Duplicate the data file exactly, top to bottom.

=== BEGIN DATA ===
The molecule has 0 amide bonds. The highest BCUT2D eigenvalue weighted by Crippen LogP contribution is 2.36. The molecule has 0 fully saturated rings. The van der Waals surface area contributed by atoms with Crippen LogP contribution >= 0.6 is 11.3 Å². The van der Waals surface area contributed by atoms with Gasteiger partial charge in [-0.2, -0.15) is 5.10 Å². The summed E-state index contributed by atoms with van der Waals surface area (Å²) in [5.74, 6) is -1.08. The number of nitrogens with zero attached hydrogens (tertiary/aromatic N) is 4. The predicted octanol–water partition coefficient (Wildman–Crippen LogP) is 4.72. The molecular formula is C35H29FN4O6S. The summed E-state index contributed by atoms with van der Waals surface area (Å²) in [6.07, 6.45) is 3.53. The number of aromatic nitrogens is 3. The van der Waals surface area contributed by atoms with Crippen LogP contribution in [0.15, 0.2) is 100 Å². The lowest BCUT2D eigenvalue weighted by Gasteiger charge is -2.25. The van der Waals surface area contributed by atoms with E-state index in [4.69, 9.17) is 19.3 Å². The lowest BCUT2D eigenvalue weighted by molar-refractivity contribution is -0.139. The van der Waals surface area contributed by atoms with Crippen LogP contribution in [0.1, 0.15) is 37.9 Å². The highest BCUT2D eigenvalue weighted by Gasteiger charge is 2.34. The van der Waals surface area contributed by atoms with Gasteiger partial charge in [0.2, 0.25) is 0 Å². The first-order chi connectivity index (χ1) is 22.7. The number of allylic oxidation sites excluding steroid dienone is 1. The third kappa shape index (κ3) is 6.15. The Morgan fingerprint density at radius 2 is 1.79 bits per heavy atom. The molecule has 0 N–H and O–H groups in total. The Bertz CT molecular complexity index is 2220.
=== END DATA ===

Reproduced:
The molecule has 0 amide bonds. The highest BCUT2D eigenvalue weighted by Crippen LogP contribution is 2.36. The molecule has 0 fully saturated rings. The van der Waals surface area contributed by atoms with Crippen LogP contribution >= 0.6 is 11.3 Å². The van der Waals surface area contributed by atoms with Gasteiger partial charge in [-0.2, -0.15) is 5.10 Å². The summed E-state index contributed by atoms with van der Waals surface area (Å²) in [5.74, 6) is -1.08. The number of nitrogens with zero attached hydrogens (tertiary/aromatic N) is 4. The predicted octanol–water partition coefficient (Wildman–Crippen LogP) is 4.72. The molecular formula is C35H29FN4O6S. The summed E-state index contributed by atoms with van der Waals surface area (Å²) in [6.07, 6.45) is 3.53. The number of aromatic nitrogens is 3. The van der Waals surface area contributed by atoms with Crippen LogP contribution in [0.15, 0.2) is 100 Å². The lowest BCUT2D eigenvalue weighted by Gasteiger charge is -2.25. The van der Waals surface area contributed by atoms with E-state index in [4.69, 9.17) is 19.3 Å². The lowest BCUT2D eigenvalue weighted by molar-refractivity contribution is -0.139. The van der Waals surface area contributed by atoms with Crippen LogP contribution in [0.1, 0.15) is 37.9 Å². The highest BCUT2D eigenvalue weighted by Gasteiger charge is 2.34. The van der Waals surface area contributed by atoms with Gasteiger partial charge in [0.2, 0.25) is 0 Å². The first-order chi connectivity index (χ1) is 22.7. The number of allylic oxidation sites excluding steroid dienone is 1. The third kappa shape index (κ3) is 6.15. The Morgan fingerprint density at radius 2 is 1.79 bits per heavy atom. The molecule has 0 N–H and O–H groups in total. The Bertz CT molecular complexity index is 2220.